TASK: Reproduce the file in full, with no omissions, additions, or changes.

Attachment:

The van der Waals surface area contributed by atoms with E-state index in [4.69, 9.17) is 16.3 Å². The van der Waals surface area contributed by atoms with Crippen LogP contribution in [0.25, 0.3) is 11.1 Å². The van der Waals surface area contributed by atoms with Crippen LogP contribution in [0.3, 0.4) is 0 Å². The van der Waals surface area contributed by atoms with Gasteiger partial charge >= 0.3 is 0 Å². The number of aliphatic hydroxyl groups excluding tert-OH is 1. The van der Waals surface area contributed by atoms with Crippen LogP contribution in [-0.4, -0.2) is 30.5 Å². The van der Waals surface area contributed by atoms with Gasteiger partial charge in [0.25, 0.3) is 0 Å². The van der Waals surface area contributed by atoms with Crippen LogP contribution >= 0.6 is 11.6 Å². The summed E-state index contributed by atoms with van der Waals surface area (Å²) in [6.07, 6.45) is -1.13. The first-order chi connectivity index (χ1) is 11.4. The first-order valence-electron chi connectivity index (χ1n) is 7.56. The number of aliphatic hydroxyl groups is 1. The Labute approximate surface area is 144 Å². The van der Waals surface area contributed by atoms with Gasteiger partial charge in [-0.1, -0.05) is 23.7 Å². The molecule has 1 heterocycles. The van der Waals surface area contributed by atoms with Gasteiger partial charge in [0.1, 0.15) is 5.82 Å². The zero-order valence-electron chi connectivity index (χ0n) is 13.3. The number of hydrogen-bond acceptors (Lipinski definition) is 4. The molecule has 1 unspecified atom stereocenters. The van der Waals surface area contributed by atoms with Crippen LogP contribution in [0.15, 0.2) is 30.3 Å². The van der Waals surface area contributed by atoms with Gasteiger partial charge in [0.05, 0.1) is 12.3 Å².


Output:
The van der Waals surface area contributed by atoms with E-state index in [4.69, 9.17) is 16.3 Å². The van der Waals surface area contributed by atoms with Crippen LogP contribution in [0.25, 0.3) is 11.1 Å². The van der Waals surface area contributed by atoms with Crippen LogP contribution in [0.3, 0.4) is 0 Å². The van der Waals surface area contributed by atoms with Gasteiger partial charge >= 0.3 is 0 Å². The number of aliphatic hydroxyl groups excluding tert-OH is 1. The van der Waals surface area contributed by atoms with Crippen LogP contribution in [-0.4, -0.2) is 30.5 Å². The van der Waals surface area contributed by atoms with Gasteiger partial charge in [0.25, 0.3) is 0 Å². The van der Waals surface area contributed by atoms with Crippen LogP contribution >= 0.6 is 11.6 Å². The summed E-state index contributed by atoms with van der Waals surface area (Å²) in [6.07, 6.45) is -1.13. The first-order chi connectivity index (χ1) is 11.4. The first-order valence-electron chi connectivity index (χ1n) is 7.56. The number of aliphatic hydroxyl groups is 1. The Labute approximate surface area is 144 Å². The van der Waals surface area contributed by atoms with Gasteiger partial charge in [-0.1, -0.05) is 23.7 Å². The molecule has 1 heterocycles. The van der Waals surface area contributed by atoms with Gasteiger partial charge in [0.1, 0.15) is 5.82 Å². The zero-order valence-electron chi connectivity index (χ0n) is 13.3. The number of hydrogen-bond acceptors (Lipinski definition) is 4. The molecule has 1 unspecified atom stereocenters. The van der Waals surface area contributed by atoms with Crippen LogP contribution in [0.15, 0.2) is 30.3 Å². The van der Waals surface area contributed by atoms with Gasteiger partial charge in [0.05, 0.1) is 12.3 Å².